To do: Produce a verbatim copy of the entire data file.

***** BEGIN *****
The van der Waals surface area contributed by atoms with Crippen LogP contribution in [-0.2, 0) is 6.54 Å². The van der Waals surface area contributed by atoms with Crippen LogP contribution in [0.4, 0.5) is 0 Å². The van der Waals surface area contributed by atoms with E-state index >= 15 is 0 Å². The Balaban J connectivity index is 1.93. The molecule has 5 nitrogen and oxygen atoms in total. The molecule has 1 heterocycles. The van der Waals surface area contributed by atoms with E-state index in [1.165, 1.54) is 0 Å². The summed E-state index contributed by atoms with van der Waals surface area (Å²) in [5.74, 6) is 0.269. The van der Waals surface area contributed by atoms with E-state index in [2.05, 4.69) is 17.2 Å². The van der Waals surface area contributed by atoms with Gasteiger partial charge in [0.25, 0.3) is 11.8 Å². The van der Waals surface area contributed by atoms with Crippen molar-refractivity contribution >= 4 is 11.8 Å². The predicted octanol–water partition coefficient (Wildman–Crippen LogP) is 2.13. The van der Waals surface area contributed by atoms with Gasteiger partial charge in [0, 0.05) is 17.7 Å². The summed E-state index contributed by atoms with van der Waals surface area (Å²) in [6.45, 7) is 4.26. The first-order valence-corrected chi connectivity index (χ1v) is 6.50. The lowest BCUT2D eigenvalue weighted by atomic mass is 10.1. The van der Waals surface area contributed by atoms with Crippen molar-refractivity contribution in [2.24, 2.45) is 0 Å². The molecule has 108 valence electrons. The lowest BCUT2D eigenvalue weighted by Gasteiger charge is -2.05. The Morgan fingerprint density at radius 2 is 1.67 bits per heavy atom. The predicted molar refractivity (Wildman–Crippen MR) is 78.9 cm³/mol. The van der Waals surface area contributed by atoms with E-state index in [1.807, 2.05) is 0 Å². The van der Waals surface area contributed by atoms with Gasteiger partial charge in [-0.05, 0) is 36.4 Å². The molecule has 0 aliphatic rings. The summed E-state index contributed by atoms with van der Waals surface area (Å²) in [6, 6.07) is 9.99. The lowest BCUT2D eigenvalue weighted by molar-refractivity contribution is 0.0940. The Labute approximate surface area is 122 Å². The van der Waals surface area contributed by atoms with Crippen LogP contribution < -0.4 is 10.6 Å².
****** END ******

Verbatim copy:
The van der Waals surface area contributed by atoms with Crippen LogP contribution in [-0.2, 0) is 6.54 Å². The van der Waals surface area contributed by atoms with Crippen LogP contribution in [0.4, 0.5) is 0 Å². The van der Waals surface area contributed by atoms with E-state index >= 15 is 0 Å². The Balaban J connectivity index is 1.93. The molecule has 5 nitrogen and oxygen atoms in total. The molecule has 1 heterocycles. The van der Waals surface area contributed by atoms with E-state index in [1.165, 1.54) is 0 Å². The summed E-state index contributed by atoms with van der Waals surface area (Å²) in [5.74, 6) is 0.269. The van der Waals surface area contributed by atoms with E-state index in [2.05, 4.69) is 17.2 Å². The van der Waals surface area contributed by atoms with Gasteiger partial charge in [0.25, 0.3) is 11.8 Å². The van der Waals surface area contributed by atoms with Crippen molar-refractivity contribution >= 4 is 11.8 Å². The predicted octanol–water partition coefficient (Wildman–Crippen LogP) is 2.13. The van der Waals surface area contributed by atoms with Gasteiger partial charge in [0, 0.05) is 17.7 Å². The summed E-state index contributed by atoms with van der Waals surface area (Å²) in [6.45, 7) is 4.26. The first-order valence-corrected chi connectivity index (χ1v) is 6.50. The lowest BCUT2D eigenvalue weighted by atomic mass is 10.1. The van der Waals surface area contributed by atoms with Crippen molar-refractivity contribution in [2.24, 2.45) is 0 Å². The molecule has 108 valence electrons. The lowest BCUT2D eigenvalue weighted by Gasteiger charge is -2.05. The Morgan fingerprint density at radius 2 is 1.67 bits per heavy atom. The predicted molar refractivity (Wildman–Crippen MR) is 78.9 cm³/mol. The van der Waals surface area contributed by atoms with E-state index in [1.807, 2.05) is 0 Å². The van der Waals surface area contributed by atoms with Gasteiger partial charge in [-0.05, 0) is 36.4 Å². The molecule has 0 aliphatic rings. The summed E-state index contributed by atoms with van der Waals surface area (Å²) in [6, 6.07) is 9.99. The lowest BCUT2D eigenvalue weighted by molar-refractivity contribution is 0.0940. The Labute approximate surface area is 122 Å². The van der Waals surface area contributed by atoms with Crippen LogP contribution < -0.4 is 10.6 Å².